Examination of Witnesses (Questions 12520
12520. The second point is the 15-metre rule.
Crossrail say my building will not qualify. Can we have JP2, please?
This is basically an old Mott McDonald engineers' drawing on which
I superimposed information: the Crossrail Engineers Assessments
Building Response Assessments, 1994. As Mr Winbourne said earlier,
in unrefuted minutes of evidence of my witness at the House of
Commons Select Committee. That is the Annex A, and was supplied
to me by Crossrail before the Crossrail Private Member's Bill
was slung out in 1994. I think Mr Winbourne has explained this
12521. I would now like to go to JP3, please.
12522. CHAIRMAN: Mr Payne, you said you
were going to tell us what you wanted us to do.
12523. MR PAYNE: Yes, I am just explaining
12524. CHAIRMAN: Can you not summarise
what it is you want us to do, and then go back and
12525. MR PAYNE: This will not take long.
I have a very short statement, really. It is not very long. I
am trying to compare the noise that I experience right now from
the Central Line, which is those yellow lines there.
12526. CHAIRMAN: Mr Payne, please, will
you listen to me? Will you tell us what you want us to do? You
can go back to explain why later, but let us start off with finding
out what it is that you are aiming for?
12527. MR PAYNE: I am trying to establish
that the measurements
12528. CHAIRMAN: You can establish anything
you like but tell us what you want us to do, as a Committee.
12529. MR PAYNE: Under the 15-metre rule,
if you consider that my explanations here are correct, as per
my expert witnesses explanations too, then my building does qualify
for floating slab track.
12530. CHAIRMAN: That is what you are
12531. MR PAYNE: Yes. I am sorry; I am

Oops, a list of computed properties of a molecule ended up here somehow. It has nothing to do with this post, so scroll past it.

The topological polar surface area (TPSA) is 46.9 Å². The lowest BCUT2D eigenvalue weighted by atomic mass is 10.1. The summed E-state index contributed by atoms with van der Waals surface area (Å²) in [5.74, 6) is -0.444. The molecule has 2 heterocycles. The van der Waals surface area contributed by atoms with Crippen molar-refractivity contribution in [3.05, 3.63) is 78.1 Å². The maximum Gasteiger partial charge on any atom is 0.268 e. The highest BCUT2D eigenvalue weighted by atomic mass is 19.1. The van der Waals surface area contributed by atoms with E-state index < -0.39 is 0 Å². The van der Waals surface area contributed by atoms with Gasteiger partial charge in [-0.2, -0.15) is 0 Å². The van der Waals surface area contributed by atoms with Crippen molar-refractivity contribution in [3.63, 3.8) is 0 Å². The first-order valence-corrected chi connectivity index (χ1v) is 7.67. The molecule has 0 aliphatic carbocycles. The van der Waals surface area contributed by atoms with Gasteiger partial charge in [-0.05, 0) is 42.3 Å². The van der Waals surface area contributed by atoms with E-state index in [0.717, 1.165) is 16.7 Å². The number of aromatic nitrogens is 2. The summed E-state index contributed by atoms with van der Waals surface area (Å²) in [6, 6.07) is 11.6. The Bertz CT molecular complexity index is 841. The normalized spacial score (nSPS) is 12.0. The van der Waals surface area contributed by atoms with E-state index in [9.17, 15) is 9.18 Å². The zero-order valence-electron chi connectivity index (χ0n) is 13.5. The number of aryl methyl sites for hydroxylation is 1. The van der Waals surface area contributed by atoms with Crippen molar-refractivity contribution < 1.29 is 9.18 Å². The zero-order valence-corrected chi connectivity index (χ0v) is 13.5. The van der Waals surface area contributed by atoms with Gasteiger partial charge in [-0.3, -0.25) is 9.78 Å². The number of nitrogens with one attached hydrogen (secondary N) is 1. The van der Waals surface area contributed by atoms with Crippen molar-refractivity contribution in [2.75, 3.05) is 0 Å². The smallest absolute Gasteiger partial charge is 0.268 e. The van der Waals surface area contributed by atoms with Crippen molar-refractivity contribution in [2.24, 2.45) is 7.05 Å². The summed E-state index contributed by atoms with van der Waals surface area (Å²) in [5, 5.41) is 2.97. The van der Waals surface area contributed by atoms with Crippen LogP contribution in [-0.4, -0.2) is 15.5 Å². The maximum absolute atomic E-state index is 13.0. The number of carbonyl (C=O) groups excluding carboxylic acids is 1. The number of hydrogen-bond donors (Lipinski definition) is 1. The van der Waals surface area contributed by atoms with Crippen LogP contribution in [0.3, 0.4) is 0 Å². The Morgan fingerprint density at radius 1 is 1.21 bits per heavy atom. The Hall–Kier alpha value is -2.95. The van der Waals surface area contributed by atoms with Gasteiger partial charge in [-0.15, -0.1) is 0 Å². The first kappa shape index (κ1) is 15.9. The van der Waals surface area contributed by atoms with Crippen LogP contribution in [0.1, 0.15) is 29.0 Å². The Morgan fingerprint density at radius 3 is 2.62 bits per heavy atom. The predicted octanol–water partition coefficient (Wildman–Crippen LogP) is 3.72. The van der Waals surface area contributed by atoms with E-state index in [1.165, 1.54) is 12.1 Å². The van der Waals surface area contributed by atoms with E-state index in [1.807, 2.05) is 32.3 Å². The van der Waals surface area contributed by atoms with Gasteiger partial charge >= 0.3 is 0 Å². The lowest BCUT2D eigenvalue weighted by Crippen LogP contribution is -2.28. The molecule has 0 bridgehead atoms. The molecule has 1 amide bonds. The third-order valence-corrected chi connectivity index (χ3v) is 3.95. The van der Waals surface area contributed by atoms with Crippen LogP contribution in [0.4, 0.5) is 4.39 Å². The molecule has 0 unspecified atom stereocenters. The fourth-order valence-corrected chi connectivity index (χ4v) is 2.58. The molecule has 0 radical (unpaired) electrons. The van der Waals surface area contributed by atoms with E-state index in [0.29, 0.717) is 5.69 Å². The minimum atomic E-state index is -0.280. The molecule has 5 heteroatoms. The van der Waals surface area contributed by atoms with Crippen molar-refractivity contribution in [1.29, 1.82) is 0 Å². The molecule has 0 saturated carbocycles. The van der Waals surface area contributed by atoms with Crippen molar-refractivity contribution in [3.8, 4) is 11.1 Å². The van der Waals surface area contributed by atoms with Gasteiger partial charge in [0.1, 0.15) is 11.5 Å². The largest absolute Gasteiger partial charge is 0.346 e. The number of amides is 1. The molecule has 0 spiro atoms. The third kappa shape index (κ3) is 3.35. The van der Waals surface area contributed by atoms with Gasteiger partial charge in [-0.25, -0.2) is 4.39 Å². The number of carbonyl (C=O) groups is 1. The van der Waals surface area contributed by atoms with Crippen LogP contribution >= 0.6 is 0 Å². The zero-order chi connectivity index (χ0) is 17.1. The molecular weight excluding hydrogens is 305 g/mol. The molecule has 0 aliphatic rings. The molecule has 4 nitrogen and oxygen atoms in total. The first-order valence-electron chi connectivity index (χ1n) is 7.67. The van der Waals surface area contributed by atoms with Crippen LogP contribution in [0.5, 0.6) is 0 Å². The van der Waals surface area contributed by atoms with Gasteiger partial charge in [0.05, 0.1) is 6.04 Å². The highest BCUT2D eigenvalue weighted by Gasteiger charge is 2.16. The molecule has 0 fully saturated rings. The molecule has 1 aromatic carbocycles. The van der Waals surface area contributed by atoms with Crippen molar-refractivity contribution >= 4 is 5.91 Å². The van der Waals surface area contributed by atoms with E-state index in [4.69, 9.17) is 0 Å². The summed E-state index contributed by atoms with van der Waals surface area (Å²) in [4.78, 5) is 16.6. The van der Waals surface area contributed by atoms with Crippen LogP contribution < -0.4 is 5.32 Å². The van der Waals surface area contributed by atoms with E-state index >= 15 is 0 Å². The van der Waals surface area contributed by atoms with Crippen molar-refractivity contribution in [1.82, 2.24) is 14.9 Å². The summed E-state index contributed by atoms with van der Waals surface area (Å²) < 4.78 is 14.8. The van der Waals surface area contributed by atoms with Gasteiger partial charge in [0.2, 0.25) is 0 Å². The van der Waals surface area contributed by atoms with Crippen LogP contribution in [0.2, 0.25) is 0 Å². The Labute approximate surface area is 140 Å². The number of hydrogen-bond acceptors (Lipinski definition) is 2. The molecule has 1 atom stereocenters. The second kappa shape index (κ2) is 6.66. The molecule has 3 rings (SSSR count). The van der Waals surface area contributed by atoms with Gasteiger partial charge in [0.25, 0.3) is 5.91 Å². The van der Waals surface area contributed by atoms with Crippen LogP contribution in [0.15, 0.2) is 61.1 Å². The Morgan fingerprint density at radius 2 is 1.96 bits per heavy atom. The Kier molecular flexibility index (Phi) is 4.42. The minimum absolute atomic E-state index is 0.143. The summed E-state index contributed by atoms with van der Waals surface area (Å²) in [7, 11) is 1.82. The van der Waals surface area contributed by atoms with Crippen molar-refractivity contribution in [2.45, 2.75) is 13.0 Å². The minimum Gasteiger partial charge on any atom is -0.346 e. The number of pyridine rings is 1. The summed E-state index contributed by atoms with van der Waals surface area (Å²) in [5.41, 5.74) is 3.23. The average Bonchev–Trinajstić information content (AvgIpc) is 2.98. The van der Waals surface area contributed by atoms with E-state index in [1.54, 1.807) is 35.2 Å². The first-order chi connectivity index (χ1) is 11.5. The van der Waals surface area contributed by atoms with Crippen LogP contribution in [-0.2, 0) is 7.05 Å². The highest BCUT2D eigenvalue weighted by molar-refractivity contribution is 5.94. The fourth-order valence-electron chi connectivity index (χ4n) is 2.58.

not an expert on this. I am trying to do the best I can.
12532. CHAIRMAN: That is the objective.
12533. MR PAYNE: Okay. So here we have
the Central Line running east and west. We have the running tunnels
of Crossrail going like that as well, and you can see my property
right there. This is really a hot-spot because there is noise
coming from all sorts of directions, and of course we get accumulative
noise, as we heard earlier this morning, from two different directions
which are almost at right angles to each other.
12534. LORD BROOKE OF ALVERTHORPE: Are
you saying that you can hear the Central Line?
12535. MR PAYNE: Yes, the yellow lines
here. I can hear a lot of noise coming from the Central Line and
it is a much smaller railway, as Mr Winbourne said earlier, if
you compare the size of tunnels and look at the Mott MacDonald
diagrams. I know the technology is different but I have a few
other exhibits later to show you what has been going on really
with the Central Line in comparison with the noise that I am experiencing.
12536. LORD BROOKE OF ALVERTHORPE: Is
there any evidence of the volume of the noise you are presenting
12537. MR PAYNE: I have my next-door
neighbour with me and as I go on I will explain an event that
happened about a year ago.
12538. LORD BROOKE OF ALVERTHORPE: Do
you have readings?
12539. MR PAYNE: No, but I have evidence
to show that some engineering works happened that altered the
sound and why it happened. Incidentally, the pink line and the
green line show the distances from my flat to the Central Line
and, as I say, the noise is quite considerable, and they are up
to 90 metres away, and I am saying basically these running tunnels
or the compensation grouting around them, and whatever fissures
that join all these things up, will end up much less than what
Crossrail say. There is a big difference in distance. I know the
track technology is slightly different but, all in all, the scale
of it would indicate there is going to be a much bigger sound
impact than what their models suggest.
24 Committee Ref: A67, 25-28 Hyde Park Gardens (including
22 Stanhope Terrace), Section A-A Details (SCN-20080507-022) Back
Committee Ref: A67, Plan of Hyde Park Gardens (including Stanhope
Terrace) showing distance to east bound and westbound tunnels
of the Central line (SCN-20080507-023) Back